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American Robin

Robin Migration Update: March 3, 1998

Today's Report Includes:

Lastest Migration Map
(Click on face of map to enlarge.)
Today's Migration Data

The robins are on the move! In the 14 days since our last update, 71 robins have been reported.

Please Report WAVES of Migrating Robins
If a wave of robins is clearly moving through your area, but you've already reported your FIRST robin, please report this news. (Select "FIRST robin", but explain in the comments that you are reporting a wave or peak of the migration.) Here's Why: Due to the mild weather, many robins may not have moved as far south this year as normal, so many people have reported sightings of overwintering robins. Nevertheless, more robins will be on their way and we want to record this migratory movement.

Notes from Journey North Observers
From the wintering grounds in the South, Jim Edson noted the stirrings last week: "We've had robins all winter, but today they are here in large flocks," he reported from Monticello, Arkansas on February 24th. (

Mr. Cox's students in Lenora, Kansas reported on 02/23/98, "Nobody in our class saw a robin until this last weekend, and then 4 of us saw them on the same weekend," (

From Michigan's upper Peninsula came this early robin sighting: "Usually it is an April Fool's joke here if you say I saw a robin (but) we have had a real mild winter. Most of our snow is gone and the average temperature for the month of February was 38 degrees at noon. This is why we think they have come back so early. The first robins sighted in our class were by Bobby Han on the shores of Chicagoan Lake in Iron County. He said there were about 6 of them together on 02/26/98." (

Food and Fuel (and Challenge Question # 4)
Migration takes lots of energy, and robins must find food all along the way. You can imagine how hungry they are when they finally arrive on their nesting grounds. Students at Dalton School in New York were concerned about this:

"My second grade students want to know what robins eat. Do they only eat worms? We are in Western New York, where the ground is covered with snow. We have not seen any robins yet, however other areas around us are reporting sightings." (

If you're also worrying about newly arriving robins, we'd better find an answer to this question!

Challenge Question # 4
"What do robins eat when worms are not available?"

(To respond to this question, please follow the instructions at the end of this report.)

Please report the FIRST earthworms of the season as a "Sign of Spring"

Watch for Migrating Earthworms
In areas where the ground freezes, one sign of spring is the appearance of the first earthworms of the season. This is called a "vertical migration". In his book, "North With the Spring", Edwin Way Teale describes this event. Read his description below, then keep your eyes opened for migrating worms. When you see your FIRST earthworms of the season, report them to Journey North as a "Signs of Spring".

"One morning we followed a path across a wide, dew-covered field. Ahead of us, as far as we could see, the trodden earth was speckled with the castings of innumerable earthworms. They, in their way, recorded a form of vertical migration in the spring. Earthworms, in the fall, migrate deeper into the earth, below the frostline. Sometimes they ball up to reduce moisture loss--as many as a hundred worms being bunched together--and thus spend the winter in inactivity. When spring comes and frost leaves the soil, the earthworms become migrants again, tunneling upward. They appear at the surface, leaving the first castings of the new seasons, as soon as the average temperatures of the ground reaches about 36 degrees. At the same time, the robins return from the South. This is part of the endlessly meshing gears of nature's machine--the appearance of both earthworm and robins when the thermometer rises to a give point. All over the North, the return of the humble earthworm, the completion of its vertical migration, is a symbol of the arriving spring." (North With the Spring, St. Martin's Press. 1951.)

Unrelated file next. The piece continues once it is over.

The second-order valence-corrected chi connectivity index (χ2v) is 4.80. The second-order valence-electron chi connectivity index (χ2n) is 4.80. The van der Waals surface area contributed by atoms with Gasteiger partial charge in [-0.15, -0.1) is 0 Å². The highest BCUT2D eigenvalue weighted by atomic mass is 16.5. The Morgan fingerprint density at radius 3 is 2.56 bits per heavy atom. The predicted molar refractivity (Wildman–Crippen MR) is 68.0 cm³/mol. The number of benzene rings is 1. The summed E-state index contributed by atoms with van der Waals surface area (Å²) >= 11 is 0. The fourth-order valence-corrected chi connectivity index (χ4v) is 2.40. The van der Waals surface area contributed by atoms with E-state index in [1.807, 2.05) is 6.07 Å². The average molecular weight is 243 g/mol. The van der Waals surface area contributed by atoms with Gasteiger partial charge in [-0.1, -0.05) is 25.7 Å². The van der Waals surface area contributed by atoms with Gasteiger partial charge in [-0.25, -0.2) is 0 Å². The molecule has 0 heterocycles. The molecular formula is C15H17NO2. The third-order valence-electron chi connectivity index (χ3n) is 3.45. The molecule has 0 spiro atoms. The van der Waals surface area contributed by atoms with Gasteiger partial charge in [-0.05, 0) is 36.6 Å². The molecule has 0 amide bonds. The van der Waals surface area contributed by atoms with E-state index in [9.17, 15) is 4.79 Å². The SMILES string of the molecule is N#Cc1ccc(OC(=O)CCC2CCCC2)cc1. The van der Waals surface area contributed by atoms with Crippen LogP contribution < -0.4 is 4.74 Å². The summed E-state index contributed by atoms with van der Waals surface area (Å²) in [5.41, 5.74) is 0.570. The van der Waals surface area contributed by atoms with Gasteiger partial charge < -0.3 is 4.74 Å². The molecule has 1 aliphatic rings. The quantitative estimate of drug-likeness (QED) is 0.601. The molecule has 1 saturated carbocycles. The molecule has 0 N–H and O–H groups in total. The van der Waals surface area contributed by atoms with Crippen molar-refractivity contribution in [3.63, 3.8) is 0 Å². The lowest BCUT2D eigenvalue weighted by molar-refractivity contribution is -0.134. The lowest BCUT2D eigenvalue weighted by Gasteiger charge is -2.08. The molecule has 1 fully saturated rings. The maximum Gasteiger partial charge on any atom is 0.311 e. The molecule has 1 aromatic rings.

Students Respond to Challenge Question #2
So now "Why do you think it would make sense for robins to migrate with the 36 degree isotherm?", as Challenge Question # 2 asked. In thinking this through, Tony & Linda of Griswold Middle School in Rocky Hill, CT saw the connection between earthworms and robin migration:

"We think that the robins arrive with a 36 degree isotherm because they want to get there when spring starts. This way their prey will appear and they will have plenty of food to eat. This insures their survival."

From Dalton School, teacher Patrice Forrester reported: "This question was very difficult for my second grade class. Explaining isotherms was very challenging in itself. However, we did come to the conclusion that an isotherm of 36 degrees would allow the snow to melt and the ground to warm up, inviting the robins to search for food." (

Testing the Theory about Robin Migration and Temperature
You may find that the isotherm theory is more accurate for the PEAK of the robin migration, than for the wave of "FIRST" robin sightings which Journey North tracks. To measure the PEAK migration in your area, have your class keep records of the number of robins seen each day. You should see the number of sightings build as the migration comes to a peak. (Let us know what you discover!)

How to Respond to Challenge Question # 4
1. Address an e-mail message to:
2. In the Subject Line of your message write: Challenge Question # 4
3. In the body of the message, give your answer to this question:

Challenge Question # 4
"What do robins eat when worms are not available?"

The Next Robin Migration Update Will be Posted on March 10, 1998.

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